Being a small community, the city looks at the people who are available, the mayor said. “We are really happy with the six applications we have at this point.”

The city is in a transition of sorts, he explained. “We are somewhat transitioning from just fixing potholes … and some of the smaller construction of streets,” he said.


The council is looking to find a replacement for Zachmann. “Anyone interested in that ward, Ward 1 – the alleyway between First and Second Streets West and everything east of there – any resident of that area sends in a letter of interest to the city. Preferably (they’re) listing some of their experiences and their insights. That letter should be in by Sept. 8,” the mayor said.

The city council will later have a discussion and make an appointment. “We are a year and a half away from the next election (for the term of office), so there is a need to appoint. We do have the option of having a city-wide election for that, but the cost and the benefit of that is not great enough, so we are doing the appointment process,” the new mayor said.

The time limit could be extended if no letters have been received by the Sept. 8 deadline, the mayor said. “We can’t leave that position open.”

Zachmann added that, pending a decision by the city attorney, a person could be recruited and appointed to fill the remainder of the term if there are no letters of interest submitted.

However, the mayor said he knows several people who have expressed an interest, but not submitted an official letter yet.

Making time

The biggest transition has been budgeting time for the mayor’s position as well as his ‘other’ job, the mayor said.

“It is just a matter of honoring my obligations I have to my customers and still honor the obligation to serve the city. I come in early in the mornings, before 8 o’clock, and study up on historical things.... the streets issues, the water mains placements. I have been in on all those, so I am up to speed on those, so those are not a problem. It is just that the things that have happened recently that I am not aware of... to get a full view of what has been happening.”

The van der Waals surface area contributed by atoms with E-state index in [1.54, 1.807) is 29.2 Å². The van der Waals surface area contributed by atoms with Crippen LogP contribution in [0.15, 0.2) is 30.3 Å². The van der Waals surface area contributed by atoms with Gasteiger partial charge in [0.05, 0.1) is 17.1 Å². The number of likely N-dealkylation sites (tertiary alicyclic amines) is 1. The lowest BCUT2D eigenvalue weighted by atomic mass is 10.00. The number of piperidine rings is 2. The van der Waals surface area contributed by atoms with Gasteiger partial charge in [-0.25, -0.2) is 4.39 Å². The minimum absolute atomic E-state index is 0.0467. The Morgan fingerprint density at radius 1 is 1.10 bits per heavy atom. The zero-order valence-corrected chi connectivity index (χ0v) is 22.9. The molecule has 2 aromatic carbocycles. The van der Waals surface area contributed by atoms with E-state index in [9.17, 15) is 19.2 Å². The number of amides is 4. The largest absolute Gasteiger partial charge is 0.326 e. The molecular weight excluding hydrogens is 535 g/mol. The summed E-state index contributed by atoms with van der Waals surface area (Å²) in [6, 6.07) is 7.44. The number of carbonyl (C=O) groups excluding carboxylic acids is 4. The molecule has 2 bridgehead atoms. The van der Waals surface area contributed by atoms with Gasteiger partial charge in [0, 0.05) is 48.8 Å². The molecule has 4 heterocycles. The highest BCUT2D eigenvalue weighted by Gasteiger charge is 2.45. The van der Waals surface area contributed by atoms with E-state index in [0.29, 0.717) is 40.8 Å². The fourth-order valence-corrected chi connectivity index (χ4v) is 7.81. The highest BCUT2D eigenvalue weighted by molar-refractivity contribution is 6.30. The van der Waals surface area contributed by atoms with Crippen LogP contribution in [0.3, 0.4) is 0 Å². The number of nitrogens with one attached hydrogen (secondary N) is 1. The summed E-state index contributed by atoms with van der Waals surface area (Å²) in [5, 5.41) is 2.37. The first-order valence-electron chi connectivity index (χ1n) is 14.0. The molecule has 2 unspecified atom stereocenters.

There is an advantage to being a small town, the mayor said. “There is a benefit to being involved with each other,” he said, noting that people with the county and with the city know their people and communities.

“I’ve known each of the commissioners for quite some time,” Zachmann said. “I have had some good discussions over the years with them and I have a lot of respect for the work that they do. It is just a matter of approaching it on a professional standpoint and allowing them to do their job, their governance … and the city does the same.

“It is a matter of collaborating while respecting each others’ duties,” he said.

Helping out

Zachmann also gave credit to the city staff for helping him to transition into his new office.

“This transition has been very easy for me because of the support of the city clerk and the deputy clerk – Kevin Dukart and Brenda Dietz. Kevin has been here for 26 years and Brenda has been here for 37 (years).

“They have just been instrumental. It is just amazing to be able to sit in this chair and I have all this information and all the history without having to dig through the files,” he said.